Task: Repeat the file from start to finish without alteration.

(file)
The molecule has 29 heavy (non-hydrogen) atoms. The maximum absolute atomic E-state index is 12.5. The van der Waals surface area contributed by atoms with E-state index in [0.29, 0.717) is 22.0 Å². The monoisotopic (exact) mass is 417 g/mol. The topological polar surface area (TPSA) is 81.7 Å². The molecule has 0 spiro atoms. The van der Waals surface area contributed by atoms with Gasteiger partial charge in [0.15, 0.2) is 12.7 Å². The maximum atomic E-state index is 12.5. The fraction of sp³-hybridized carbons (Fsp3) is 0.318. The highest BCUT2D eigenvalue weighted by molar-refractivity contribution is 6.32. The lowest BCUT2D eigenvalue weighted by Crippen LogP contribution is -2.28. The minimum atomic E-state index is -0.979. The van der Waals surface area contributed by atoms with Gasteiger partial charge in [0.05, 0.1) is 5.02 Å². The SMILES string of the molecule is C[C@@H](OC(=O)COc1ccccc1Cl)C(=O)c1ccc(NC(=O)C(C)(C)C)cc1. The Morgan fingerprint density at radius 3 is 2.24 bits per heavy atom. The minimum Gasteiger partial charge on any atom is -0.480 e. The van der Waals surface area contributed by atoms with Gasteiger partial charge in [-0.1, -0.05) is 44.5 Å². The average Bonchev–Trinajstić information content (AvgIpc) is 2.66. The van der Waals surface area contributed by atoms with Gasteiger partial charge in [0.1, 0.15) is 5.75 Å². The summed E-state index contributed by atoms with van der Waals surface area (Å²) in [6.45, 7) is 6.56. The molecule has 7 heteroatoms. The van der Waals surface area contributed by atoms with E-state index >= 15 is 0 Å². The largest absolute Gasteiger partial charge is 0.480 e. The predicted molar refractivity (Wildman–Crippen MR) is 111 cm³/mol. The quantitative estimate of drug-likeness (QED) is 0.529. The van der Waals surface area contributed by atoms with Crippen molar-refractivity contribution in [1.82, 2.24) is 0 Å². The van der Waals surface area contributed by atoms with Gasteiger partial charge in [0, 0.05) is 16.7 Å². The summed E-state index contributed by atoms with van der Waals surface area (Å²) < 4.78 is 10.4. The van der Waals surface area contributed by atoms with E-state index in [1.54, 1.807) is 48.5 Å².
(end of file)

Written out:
The molecule has 29 heavy (non-hydrogen) atoms. The maximum absolute atomic E-state index is 12.5. The van der Waals surface area contributed by atoms with E-state index in [0.29, 0.717) is 22.0 Å². The monoisotopic (exact) mass is 417 g/mol. The topological polar surface area (TPSA) is 81.7 Å². The molecule has 0 spiro atoms. The van der Waals surface area contributed by atoms with Gasteiger partial charge in [0.15, 0.2) is 12.7 Å². The maximum atomic E-state index is 12.5. The fraction of sp³-hybridized carbons (Fsp3) is 0.318. The highest BCUT2D eigenvalue weighted by molar-refractivity contribution is 6.32. The lowest BCUT2D eigenvalue weighted by Crippen LogP contribution is -2.28. The minimum atomic E-state index is -0.979. The van der Waals surface area contributed by atoms with Gasteiger partial charge in [0.05, 0.1) is 5.02 Å². The SMILES string of the molecule is C[C@@H](OC(=O)COc1ccccc1Cl)C(=O)c1ccc(NC(=O)C(C)(C)C)cc1. The Morgan fingerprint density at radius 3 is 2.24 bits per heavy atom. The minimum Gasteiger partial charge on any atom is -0.480 e. The van der Waals surface area contributed by atoms with Gasteiger partial charge in [-0.1, -0.05) is 44.5 Å². The average Bonchev–Trinajstić information content (AvgIpc) is 2.66. The van der Waals surface area contributed by atoms with Gasteiger partial charge in [0.1, 0.15) is 5.75 Å². The summed E-state index contributed by atoms with van der Waals surface area (Å²) in [6.45, 7) is 6.56. The molecule has 7 heteroatoms. The van der Waals surface area contributed by atoms with E-state index >= 15 is 0 Å². The largest absolute Gasteiger partial charge is 0.480 e. The predicted molar refractivity (Wildman–Crippen MR) is 111 cm³/mol. The quantitative estimate of drug-likeness (QED) is 0.529. The van der Waals surface area contributed by atoms with Crippen molar-refractivity contribution in [1.82, 2.24) is 0 Å². The van der Waals surface area contributed by atoms with Gasteiger partial charge in [0, 0.05) is 16.7 Å². The summed E-state index contributed by atoms with van der Waals surface area (Å²) < 4.78 is 10.4. The van der Waals surface area contributed by atoms with E-state index in [1.54, 1.807) is 48.5 Å².